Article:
To drop the voltage from 7.4 to 3 volt there must be 4.4 volts across the resistor. Using the formula P = U² / R it follows that P = 3.9 Watt, way too much for your 5 ohm, 1/2 Watt resistor. It may be okay for short bursts (e.g. trigger pulls) but for repeated / long press it will overheat.

Also note that the DC resistance you measure across your motor with a multimeter is useless. When a motor runs it draws less current due to back EMK. The only proper way is to measure the current while the motor is running. You will also find that there is a non-linear relationship between voltage and current; so you have to experiment to find the proper value.

  • \$\begingroup\$ Your point about long bursts makes sense, I believe this may be part of the problem as the player whose equipment I am attempting to repair has a bad habit of laying on his trigger and not letting up. However, I have this same set up in other boxmags and have not experienced any similar issues, which is what confuses me. I have been experimenting with different resistors this morning and it seems the higher the resistance, the less likely the motor is to operate. I can get it to work with a 10 ohm resistor, but a 100 ohm or higher results in no motor operation. \$\endgroup\$ – BoogerMc Jun 24 '16 at 15:07
  • \$\begingroup\$ I, unfortunately, do not have any other resistors in between these values, but several over the 100 ohms and none of them worked either. Additionally, I placed the negative lead of my multimeter on the negative motor connection and the positive lead between the resistor and the motor, when I would activate the motor, the meter would begin climbing until it passed the 20 volt mark I had it set at, which I am guessing is the point you were making about reading voltage while the motor is operating, it is kind of useless, or I'm I connecting things incorrectly to get an accurate reading. \$\endgroup\$ – BoogerMc Jun 24 '16 at 15:18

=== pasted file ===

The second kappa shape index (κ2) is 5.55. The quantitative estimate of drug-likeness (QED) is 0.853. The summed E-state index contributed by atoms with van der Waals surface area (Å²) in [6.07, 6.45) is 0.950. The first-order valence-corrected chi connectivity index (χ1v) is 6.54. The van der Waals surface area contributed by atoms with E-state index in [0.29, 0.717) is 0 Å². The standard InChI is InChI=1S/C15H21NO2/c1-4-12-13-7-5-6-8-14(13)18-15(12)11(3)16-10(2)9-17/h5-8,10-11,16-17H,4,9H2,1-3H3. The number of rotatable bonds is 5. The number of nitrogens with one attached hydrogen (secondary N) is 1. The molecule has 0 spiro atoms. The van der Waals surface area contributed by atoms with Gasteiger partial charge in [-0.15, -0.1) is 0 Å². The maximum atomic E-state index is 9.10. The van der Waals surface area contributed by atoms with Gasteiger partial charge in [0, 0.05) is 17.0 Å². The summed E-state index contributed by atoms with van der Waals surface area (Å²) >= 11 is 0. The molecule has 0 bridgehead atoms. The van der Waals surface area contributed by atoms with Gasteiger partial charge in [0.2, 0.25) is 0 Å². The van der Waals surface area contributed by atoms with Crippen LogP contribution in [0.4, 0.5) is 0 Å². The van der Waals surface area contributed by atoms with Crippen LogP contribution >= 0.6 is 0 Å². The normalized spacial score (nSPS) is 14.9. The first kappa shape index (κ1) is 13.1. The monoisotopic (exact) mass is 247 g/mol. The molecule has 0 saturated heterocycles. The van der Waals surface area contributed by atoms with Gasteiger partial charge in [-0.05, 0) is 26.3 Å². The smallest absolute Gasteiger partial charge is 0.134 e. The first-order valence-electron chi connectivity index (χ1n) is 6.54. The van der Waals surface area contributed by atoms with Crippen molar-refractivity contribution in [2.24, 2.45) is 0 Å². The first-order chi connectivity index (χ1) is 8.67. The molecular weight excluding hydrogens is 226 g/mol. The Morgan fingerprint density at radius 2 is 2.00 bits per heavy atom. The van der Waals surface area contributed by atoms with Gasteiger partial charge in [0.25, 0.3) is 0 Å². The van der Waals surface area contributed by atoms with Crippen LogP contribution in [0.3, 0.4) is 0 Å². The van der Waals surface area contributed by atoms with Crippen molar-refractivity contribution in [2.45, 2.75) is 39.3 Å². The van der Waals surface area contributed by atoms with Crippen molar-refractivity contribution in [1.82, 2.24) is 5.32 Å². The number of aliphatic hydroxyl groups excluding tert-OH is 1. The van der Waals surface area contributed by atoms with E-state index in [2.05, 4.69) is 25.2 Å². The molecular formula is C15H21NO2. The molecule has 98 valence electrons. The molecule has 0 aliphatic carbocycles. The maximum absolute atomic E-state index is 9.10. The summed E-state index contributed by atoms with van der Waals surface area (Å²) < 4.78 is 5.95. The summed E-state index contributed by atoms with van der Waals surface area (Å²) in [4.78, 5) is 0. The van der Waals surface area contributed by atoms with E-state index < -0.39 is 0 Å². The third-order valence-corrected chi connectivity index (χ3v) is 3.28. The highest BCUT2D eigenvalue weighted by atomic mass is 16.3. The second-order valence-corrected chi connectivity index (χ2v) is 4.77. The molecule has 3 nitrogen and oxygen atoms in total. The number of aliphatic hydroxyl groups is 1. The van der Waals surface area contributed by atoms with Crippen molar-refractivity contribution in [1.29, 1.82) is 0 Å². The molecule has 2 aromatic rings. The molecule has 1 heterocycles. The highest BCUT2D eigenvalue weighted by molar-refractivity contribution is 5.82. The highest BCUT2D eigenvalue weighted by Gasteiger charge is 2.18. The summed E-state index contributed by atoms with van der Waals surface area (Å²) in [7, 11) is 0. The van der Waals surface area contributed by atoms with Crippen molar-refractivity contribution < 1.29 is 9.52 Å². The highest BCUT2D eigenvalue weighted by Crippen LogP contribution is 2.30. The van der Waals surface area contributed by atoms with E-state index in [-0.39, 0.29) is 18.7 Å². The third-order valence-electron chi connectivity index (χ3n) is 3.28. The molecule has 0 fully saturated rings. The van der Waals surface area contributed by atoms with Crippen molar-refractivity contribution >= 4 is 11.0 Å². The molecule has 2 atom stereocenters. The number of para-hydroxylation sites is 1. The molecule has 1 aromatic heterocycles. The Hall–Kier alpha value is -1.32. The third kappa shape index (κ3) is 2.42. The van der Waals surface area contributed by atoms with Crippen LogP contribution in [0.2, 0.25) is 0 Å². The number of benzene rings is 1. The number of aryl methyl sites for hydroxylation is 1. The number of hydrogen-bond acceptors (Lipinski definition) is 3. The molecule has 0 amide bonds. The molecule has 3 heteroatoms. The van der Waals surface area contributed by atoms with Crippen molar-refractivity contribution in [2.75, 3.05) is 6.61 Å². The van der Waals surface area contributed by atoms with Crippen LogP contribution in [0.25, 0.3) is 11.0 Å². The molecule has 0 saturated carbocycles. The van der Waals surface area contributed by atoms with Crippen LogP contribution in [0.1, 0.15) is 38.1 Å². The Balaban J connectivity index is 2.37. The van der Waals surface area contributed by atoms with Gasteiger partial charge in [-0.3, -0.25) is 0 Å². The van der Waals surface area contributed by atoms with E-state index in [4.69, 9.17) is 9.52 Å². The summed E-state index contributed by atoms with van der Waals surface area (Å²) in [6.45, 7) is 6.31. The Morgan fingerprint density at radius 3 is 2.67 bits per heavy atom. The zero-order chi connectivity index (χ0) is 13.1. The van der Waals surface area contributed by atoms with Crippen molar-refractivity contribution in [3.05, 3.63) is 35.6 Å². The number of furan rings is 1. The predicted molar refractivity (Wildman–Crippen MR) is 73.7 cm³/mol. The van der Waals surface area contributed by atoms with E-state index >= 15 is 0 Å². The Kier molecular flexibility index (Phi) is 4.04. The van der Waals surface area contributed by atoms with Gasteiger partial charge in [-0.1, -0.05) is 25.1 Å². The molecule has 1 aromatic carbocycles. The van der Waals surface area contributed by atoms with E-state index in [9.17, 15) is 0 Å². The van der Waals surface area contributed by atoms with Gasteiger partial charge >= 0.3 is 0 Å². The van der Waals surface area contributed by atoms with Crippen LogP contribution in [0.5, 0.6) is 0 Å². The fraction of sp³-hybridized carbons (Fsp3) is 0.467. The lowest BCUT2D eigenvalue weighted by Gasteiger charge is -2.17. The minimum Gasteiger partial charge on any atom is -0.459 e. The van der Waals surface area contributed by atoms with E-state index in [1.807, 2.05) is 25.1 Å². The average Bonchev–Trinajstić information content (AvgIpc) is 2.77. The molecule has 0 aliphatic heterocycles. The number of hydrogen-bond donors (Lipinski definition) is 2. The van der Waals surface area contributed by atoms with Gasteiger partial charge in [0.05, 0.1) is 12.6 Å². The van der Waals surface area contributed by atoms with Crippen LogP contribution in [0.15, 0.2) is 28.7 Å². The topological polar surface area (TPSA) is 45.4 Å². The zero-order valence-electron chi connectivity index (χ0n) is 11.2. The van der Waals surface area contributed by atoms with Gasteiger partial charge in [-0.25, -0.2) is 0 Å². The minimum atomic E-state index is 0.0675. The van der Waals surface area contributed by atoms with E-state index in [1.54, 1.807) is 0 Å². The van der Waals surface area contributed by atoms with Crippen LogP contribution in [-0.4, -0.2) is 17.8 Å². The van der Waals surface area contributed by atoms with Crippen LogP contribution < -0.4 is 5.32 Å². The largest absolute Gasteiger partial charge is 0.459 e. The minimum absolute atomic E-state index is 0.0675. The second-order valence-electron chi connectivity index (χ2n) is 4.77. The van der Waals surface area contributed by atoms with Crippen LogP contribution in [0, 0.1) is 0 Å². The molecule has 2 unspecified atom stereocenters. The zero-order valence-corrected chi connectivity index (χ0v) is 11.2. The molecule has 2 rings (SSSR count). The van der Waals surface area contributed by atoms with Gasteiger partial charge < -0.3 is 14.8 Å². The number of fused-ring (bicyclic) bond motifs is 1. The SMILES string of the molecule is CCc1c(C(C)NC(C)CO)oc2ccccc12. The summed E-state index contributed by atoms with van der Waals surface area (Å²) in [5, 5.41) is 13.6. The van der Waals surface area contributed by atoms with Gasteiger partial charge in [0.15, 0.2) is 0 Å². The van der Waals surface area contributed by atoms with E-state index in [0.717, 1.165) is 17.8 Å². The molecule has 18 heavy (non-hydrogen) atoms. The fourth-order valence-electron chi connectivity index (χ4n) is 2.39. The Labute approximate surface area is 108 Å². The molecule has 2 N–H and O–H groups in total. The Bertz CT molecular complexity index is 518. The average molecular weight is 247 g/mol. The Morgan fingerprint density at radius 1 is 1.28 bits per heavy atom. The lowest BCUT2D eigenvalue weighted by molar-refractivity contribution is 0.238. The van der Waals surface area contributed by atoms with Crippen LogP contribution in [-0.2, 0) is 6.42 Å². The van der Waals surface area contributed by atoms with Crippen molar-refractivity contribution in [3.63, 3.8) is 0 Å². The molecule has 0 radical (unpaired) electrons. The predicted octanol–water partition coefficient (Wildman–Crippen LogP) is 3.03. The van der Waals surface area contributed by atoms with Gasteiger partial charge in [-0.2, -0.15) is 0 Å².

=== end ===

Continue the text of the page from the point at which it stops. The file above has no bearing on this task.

• \$\begingroup\$ I always get a little confused when it come to placing the leads for a proper reading. Hopefully the new images and information clear things up and make it easier to understand. Thank you for your input, it is helpful. \$\endgroup\$ – BoogerMc Jun 24 '16 at 15:19
  • \$\begingroup\$ 20 volt? That's odd... Anyway, I should start with a 10 ohm, 5 Watt resistor; if the motor runs too slow, go for a bit lower value (8.2, 6.8, 4.7 etc. you better order a bunch of them). And oh, you can get rid of the diode; it serves no purpose here. The motor doesn't run at 100 ohm because the current is then too low. \$\endgroup\$ – JvO Jun 25 '16 at 9:24
  • \$\begingroup\$ After reading your response, I did some research to better understand your comments; after all, I'm still a novice when it comes to electronics, circuits, etc. You stated I was dissipating about 3.9 watts, which is something I had not considered when calculating for my resistor. Based on that, I purchased several 10 watt and higher resistors and began experimenting. My results lead me to install two 10 ohm 10 watt resistors and tap the middle point to create a voltage divider to supply the motor with the necessary voltage. ... \$\endgroup\$ – BoogerMc Jun 26 '16 at 18:09